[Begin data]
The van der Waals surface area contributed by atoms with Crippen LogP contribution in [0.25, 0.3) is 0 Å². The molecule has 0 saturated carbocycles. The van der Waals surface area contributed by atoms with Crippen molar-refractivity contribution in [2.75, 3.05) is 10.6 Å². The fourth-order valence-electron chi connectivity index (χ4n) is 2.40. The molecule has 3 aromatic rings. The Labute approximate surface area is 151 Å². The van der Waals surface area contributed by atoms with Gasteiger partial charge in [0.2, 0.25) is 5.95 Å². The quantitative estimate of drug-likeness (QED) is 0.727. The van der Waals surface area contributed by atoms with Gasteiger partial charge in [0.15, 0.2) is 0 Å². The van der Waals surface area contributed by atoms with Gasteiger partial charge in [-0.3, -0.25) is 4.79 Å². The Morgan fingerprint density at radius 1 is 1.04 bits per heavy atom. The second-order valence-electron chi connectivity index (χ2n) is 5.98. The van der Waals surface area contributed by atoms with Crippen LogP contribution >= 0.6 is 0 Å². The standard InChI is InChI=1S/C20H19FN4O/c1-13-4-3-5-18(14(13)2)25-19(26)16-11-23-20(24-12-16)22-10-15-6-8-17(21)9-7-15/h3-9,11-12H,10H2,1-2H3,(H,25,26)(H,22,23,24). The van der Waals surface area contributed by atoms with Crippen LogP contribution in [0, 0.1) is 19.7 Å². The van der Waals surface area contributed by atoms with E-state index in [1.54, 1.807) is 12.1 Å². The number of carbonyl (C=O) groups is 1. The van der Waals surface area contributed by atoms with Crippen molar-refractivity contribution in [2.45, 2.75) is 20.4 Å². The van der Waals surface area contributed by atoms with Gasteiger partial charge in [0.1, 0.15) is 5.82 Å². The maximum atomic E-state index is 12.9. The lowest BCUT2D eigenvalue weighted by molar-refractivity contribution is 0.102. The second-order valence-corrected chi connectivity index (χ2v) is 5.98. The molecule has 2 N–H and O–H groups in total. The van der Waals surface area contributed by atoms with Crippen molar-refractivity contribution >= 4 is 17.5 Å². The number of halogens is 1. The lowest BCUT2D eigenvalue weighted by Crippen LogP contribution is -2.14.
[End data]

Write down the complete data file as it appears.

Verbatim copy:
The van der Waals surface area contributed by atoms with Crippen LogP contribution in [0.25, 0.3) is 0 Å². The molecule has 0 saturated carbocycles. The van der Waals surface area contributed by atoms with Crippen molar-refractivity contribution in [2.75, 3.05) is 10.6 Å². The fourth-order valence-electron chi connectivity index (χ4n) is 2.40. The molecule has 3 aromatic rings. The Labute approximate surface area is 151 Å². The van der Waals surface area contributed by atoms with Gasteiger partial charge in [0.2, 0.25) is 5.95 Å². The quantitative estimate of drug-likeness (QED) is 0.727. The van der Waals surface area contributed by atoms with Gasteiger partial charge in [0.15, 0.2) is 0 Å². The van der Waals surface area contributed by atoms with Gasteiger partial charge in [-0.3, -0.25) is 4.79 Å². The Morgan fingerprint density at radius 1 is 1.04 bits per heavy atom. The second-order valence-electron chi connectivity index (χ2n) is 5.98. The van der Waals surface area contributed by atoms with Crippen LogP contribution >= 0.6 is 0 Å². The standard InChI is InChI=1S/C20H19FN4O/c1-13-4-3-5-18(14(13)2)25-19(26)16-11-23-20(24-12-16)22-10-15-6-8-17(21)9-7-15/h3-9,11-12H,10H2,1-2H3,(H,25,26)(H,22,23,24). The van der Waals surface area contributed by atoms with Crippen LogP contribution in [0, 0.1) is 19.7 Å². The van der Waals surface area contributed by atoms with E-state index in [1.54, 1.807) is 12.1 Å². The number of carbonyl (C=O) groups is 1. The van der Waals surface area contributed by atoms with Crippen molar-refractivity contribution in [2.45, 2.75) is 20.4 Å². The van der Waals surface area contributed by atoms with Gasteiger partial charge in [0.1, 0.15) is 5.82 Å². The maximum atomic E-state index is 12.9. The lowest BCUT2D eigenvalue weighted by molar-refractivity contribution is 0.102. The second-order valence-corrected chi connectivity index (χ2v) is 5.98. The molecule has 2 N–H and O–H groups in total. The van der Waals surface area contributed by atoms with Crippen molar-refractivity contribution >= 4 is 17.5 Å². The number of halogens is 1. The lowest BCUT2D eigenvalue weighted by Crippen LogP contribution is -2.14.